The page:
Social entrepreneurship: What libraries can do to support local social entrepreneurs

Programs that reach out to artists and to minority youth interested in starting successful businesses can help individuals transcend dismal economic conditions

University of Pittsburgh Entrepreneurship Librarian LaMonica Wiggins described two important initiatives of social entrepreneurship during her keynote address at the Midwest Business Librarians Summit, held on the Purdue University campus in mid-July. She began by expressing her surprise at how little research exists on libraries helping social entrepreneurs. Core challenges for social entrepreneurship she has identified include a lack of capital with which to start and grow a business, limited resources and lack of strong business networks, community mistrust, and issues surrounding sustainability and sociability. To address the mistrust complication, she realized that business consultations with community members not just entrepreneurs needed to happen.

As a starting point, all entrepreneurs need to understand the true problem they want to solve. It’s not enough to have a great idea and then look for the problem; it has to be the other way around. She used the Business Model Canvas, a strategic management template that presents prospective entrepreneurs with a visual chart containing the nine key elements to consider when starting a business, and the Impact Gap Analysis Canvas, another visual tool that maps out a solutions landscape, showing who or what is impacted, what’s already been tried, and what future efforts are indicated, resulting in an impact gap that shows what is missing.

Case studies of social entrepreneurship

She then presented two case studies of social entrepreneurship: Arts X Entrepreneurship and the Lunchroom social innovation competition. The Arts X Entrepreneurship was spearheaded at neighbouring Pittsburgh higher education institution, Carnegie Mellon University. In this entrepreneurship for artists program, librarians helped not only with entrepreneurship basics but also with patent searching and intellectual property concerns. CMU is no stranger to the arts, it even has courses and an undergraduate program in integrative design, arts, and technology it calls IDeATe.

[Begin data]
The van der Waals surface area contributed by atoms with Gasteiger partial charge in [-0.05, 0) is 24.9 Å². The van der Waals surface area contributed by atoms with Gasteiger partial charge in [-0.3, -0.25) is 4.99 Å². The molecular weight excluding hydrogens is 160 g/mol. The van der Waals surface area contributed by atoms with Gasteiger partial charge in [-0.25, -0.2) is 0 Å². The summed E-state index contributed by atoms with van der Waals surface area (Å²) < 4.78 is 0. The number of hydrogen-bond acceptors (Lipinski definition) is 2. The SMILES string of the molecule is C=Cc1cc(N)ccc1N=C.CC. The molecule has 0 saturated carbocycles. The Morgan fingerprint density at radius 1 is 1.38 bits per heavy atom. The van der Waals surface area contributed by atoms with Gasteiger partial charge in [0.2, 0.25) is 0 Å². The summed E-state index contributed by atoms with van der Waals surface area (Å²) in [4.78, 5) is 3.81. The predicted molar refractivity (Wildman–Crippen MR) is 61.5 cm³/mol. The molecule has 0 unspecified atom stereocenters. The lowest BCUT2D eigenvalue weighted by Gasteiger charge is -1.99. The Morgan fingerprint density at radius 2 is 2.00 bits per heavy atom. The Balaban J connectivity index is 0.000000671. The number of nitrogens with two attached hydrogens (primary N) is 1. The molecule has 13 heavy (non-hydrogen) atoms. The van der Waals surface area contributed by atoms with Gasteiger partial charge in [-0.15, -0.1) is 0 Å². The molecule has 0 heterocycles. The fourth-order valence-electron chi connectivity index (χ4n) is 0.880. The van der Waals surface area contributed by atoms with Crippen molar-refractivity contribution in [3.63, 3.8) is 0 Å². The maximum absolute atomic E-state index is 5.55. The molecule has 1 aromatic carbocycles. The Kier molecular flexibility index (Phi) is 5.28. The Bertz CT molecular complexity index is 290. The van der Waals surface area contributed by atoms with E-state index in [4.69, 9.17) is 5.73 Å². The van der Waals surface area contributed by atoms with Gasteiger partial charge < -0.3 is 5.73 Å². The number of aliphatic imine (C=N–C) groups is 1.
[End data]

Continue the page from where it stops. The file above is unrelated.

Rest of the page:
The Lunchroom project was designed to interest Black and Brown youth in becoming entrepreneurs. She acknowledged that young people starting businesses was not a new phenomenon, but the pandemic spurred the development of new virtual skills. Minority youth face additional challenges from soaring unemployment numbers and a dismal economy. Thus the interest in non-tradtional career paths. Students enrolled in the programme developed skills in ideation, product creation, business financial literacy, market research, and pitching an opportunity to investors. Important was that the students were paid. A visit from Samir Lakhani, describing his journey in creating Eco-Soap Bank energized the students.

Wiggins shared that she often had to throw her lesson plan out the window as classes rarely went as planned. One activity that worked well was Think, Pair and Share, where student groups read an article or analysed a website, then reported back to the larger group on key concepts and recurring themes. Engaging the students was difficult since they tended to be too tired to concentrate. Kahoot games, Google Jamboard and Mentimeter helped overcome these obstacles. Overall, Wiggins thinks the programme was a success and noted that several students had gone on to start real businesses.

Social entrepreneurship has worldwide implications. Variations on the Lunchroom project could be implemented by public libraries and academic libraries around the globe. It definitely takes investment in time spent planning, marketing and executing, but actual monetary costs are minimal.